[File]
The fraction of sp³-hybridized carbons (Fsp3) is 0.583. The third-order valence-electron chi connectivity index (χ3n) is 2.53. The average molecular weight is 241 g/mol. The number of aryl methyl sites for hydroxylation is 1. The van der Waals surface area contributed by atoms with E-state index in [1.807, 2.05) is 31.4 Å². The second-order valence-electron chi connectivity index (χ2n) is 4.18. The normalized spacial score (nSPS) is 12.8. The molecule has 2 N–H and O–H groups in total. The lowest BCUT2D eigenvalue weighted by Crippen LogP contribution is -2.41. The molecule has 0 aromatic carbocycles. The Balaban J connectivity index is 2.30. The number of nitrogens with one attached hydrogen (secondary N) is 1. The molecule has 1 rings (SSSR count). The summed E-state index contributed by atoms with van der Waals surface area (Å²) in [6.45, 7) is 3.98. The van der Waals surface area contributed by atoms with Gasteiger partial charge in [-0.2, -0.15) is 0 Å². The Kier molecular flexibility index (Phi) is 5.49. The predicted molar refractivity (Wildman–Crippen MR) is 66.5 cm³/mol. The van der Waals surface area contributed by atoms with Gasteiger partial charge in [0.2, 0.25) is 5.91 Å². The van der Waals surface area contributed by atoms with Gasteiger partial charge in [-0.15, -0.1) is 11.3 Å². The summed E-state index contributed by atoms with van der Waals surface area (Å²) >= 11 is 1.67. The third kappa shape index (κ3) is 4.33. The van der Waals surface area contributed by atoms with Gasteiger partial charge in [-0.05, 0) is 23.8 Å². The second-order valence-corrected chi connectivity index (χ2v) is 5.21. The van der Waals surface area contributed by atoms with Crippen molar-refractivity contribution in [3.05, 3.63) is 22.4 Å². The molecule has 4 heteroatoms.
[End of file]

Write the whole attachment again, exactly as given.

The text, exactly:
The fraction of sp³-hybridized carbons (Fsp3) is 0.583. The third-order valence-electron chi connectivity index (χ3n) is 2.53. The average molecular weight is 241 g/mol. The number of aryl methyl sites for hydroxylation is 1. The van der Waals surface area contributed by atoms with E-state index in [1.807, 2.05) is 31.4 Å². The second-order valence-electron chi connectivity index (χ2n) is 4.18. The normalized spacial score (nSPS) is 12.8. The molecule has 2 N–H and O–H groups in total. The lowest BCUT2D eigenvalue weighted by Crippen LogP contribution is -2.41. The molecule has 0 aromatic carbocycles. The Balaban J connectivity index is 2.30. The number of nitrogens with one attached hydrogen (secondary N) is 1. The molecule has 1 rings (SSSR count). The summed E-state index contributed by atoms with van der Waals surface area (Å²) in [6.45, 7) is 3.98. The van der Waals surface area contributed by atoms with Gasteiger partial charge in [-0.2, -0.15) is 0 Å². The Kier molecular flexibility index (Phi) is 5.49. The predicted molar refractivity (Wildman–Crippen MR) is 66.5 cm³/mol. The van der Waals surface area contributed by atoms with Gasteiger partial charge in [0.2, 0.25) is 5.91 Å². The van der Waals surface area contributed by atoms with Gasteiger partial charge in [-0.15, -0.1) is 11.3 Å². The summed E-state index contributed by atoms with van der Waals surface area (Å²) >= 11 is 1.67. The third kappa shape index (κ3) is 4.33. The van der Waals surface area contributed by atoms with Gasteiger partial charge in [-0.05, 0) is 23.8 Å². The second-order valence-corrected chi connectivity index (χ2v) is 5.21. The van der Waals surface area contributed by atoms with Crippen molar-refractivity contribution in [3.05, 3.63) is 22.4 Å². The molecule has 4 heteroatoms.